Meth, Love, Gaga and the Perfect Illusion
By C.L. Frederick
According to the U.S. Department of Health and Social Services, well over half of all gay men will battle chemical addiction over the course of their lifetimes. This incomprehensible statistic has left me unnerved and heart broken. As a gay man who has battled substance abuse, I understand the reality, but making sense of the fact that such a large percentage of gay men are affected angers me beyond comprehension. Of all the drugs bombarding the community, meth is unparalleled and reaching epidemic status within LGBTQ culture worldwide. Amphetamine use is alarmingly elevated for gay men. The gay population is well over 40 percent more likely than heterosexuals to engage in methamphetamine use. Vulnerable and at-risk gay men have become the perfect targets.
I was lying in bed, taking a much needed break from laundry and ‘coming down’ from a weekend of use when I heard it. The surprise release of Lady Gaga’s long anticipated single “Perfect Illusion” caught me off guard and arrived with the most ‘perfect’ timing. It dropped at a time in my life when I found myself using methamphetamine in greater intervals than I had ever used prior. I was a binge addict, but in grave danger of becoming a regular methamphetamine user. Scrolling through social media at breakneck speed with heart palpitating, I began to see countless posts referencing Gaga’s new song. Immediately I gave it a listen. Mother Monster was back, and I couldn’t have been any more excited. Initially I was taken with the rock fused track and gutsy, powerhouse vocals, but then my heart, my soul, my brain froze on one melodic word: amphetamine. Did I hear that right? Did Gaga JUST allude to and reference methamphetamine? It took a few replays to confirm and I was left in complete shock. Restarting the song from the beginning, I listened to it in its entirety. Moving past the use of ‘amphetamine’ and finding two possibly layered stories in just this one song so brilliantly engaged me. The two competing themes I interpreted in the song were one of a lover coming to the conclusion that their relationship was a front, an illusion. The other was that of an individual filling the love void in their life through drug use; specifically that of methamphetamine. By song’s finish tears were flowing down my cheeks like waterfalls, and my being was paralyzed. It took all my will to confront the precise reason why I experienced the song so emotionally. The song caught me off guard and I wasn’t prepared for the curveball thrown my way. I felt as though Gaga wrote this song specifically for me.
A few days prior, I had used, in hopes of numbing the depression I was experiencing. I was struggling with the same issues most gay men have been struggling with for millennia. Gay men lack the natural guidance in life that straight individuals take for granted. There has been no path for us to follow. No foundation with which to build our futures on. We do not grow up being groomed to one day meet a same sex partner, get married, father and raise children as a gay man, watch our families grow, and one day come full circle by seeing our children complete the cycle. Not to mention having to grow up with bullying, hate, ignorance and discrimination due to being a gay man, it’s no wonder substance abuse has always been rooted in the gay experience. While coming down, I experienced psychosis. The first time I had ever questioned reality. The hallucinations, caused by days without sleep and excessive use, dealt with the thought that my life was not real, a ‘Truman Show-esque’ reality.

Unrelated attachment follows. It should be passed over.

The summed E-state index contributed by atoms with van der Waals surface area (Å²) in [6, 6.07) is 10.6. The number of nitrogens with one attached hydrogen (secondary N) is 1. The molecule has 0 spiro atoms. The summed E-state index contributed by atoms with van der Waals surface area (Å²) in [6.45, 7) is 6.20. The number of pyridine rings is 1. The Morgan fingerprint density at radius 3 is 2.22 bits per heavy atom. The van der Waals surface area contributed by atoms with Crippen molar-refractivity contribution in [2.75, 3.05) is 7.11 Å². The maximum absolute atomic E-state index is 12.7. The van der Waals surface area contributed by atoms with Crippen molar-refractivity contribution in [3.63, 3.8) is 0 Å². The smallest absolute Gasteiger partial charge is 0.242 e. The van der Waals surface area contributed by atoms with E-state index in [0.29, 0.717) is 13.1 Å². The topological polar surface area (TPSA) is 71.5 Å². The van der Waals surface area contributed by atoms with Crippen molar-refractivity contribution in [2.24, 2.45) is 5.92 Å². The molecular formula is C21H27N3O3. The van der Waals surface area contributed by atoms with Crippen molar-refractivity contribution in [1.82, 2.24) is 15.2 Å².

Sparing details, I was not well, and was struggling. The song did what no one and nothing else in my life had been able to do. It spoke to me, challenged my thinking, and enabled me to feel that someone understood. I was beside myself realizing that Gaga put so much thought into a song. Could it be that she cared so much about the methamphetamine issue and in turn crafted a song that spoke to my subconscious? It bridged the gap between my brain and addiction. I had a breakthrough and understood why I was using. I saw a light at the end of the tunnel and felt the power of hope again. It was my motivation to finally make changes, to fight harder, and not give up on the only meaningful dream I have had in my life. To have a home life complete with the best friend husband, beloved children, and the ultimate status symbol: the white picket fence. I will build that damn fence with my own two well-manicured hands if I have to. It’s more than a symbol to me, and will always be a reminder of how far I have come. I can’t predict the future. I have no way of knowing if a family life is in my cards. What I do know is that NEVER again will I give up hope. I will never again rule this out as impossible. I will hope until the very end if I must. Numbing my pain by using will never be the method I seek out to cope.
The day after I heard “Perfect Illusion,” I contacted my doctor. We set up therapy, support groups, and began investigating treatment options. It was all terrifying, but I was committed to healing and going into recovery. A few days later I found myself being inspired by yet another hero of mine, Demi Lovato. She and Gaga were a one-two punch on my life when I needed it the most. While researching addiction treatment centers, I stumbled upon an article online detailing how Lovato partnered as co-owner of The CAST Center in West Hollywood; the rehabilitation center that she attended. As someone who has been so transparent with her addiction and treatment, I was moved beyond words to discover her generosity, respect, and support for the program that helped her overcome. I ended up messaging CAST, and literally within minutes, they called me. We spoke for at least an hour. They wanted to first make sure I was safe while coming down and to also answer my questions about their center. It seemed tailor-made for me, and I found it to be a strong rehabilitation center.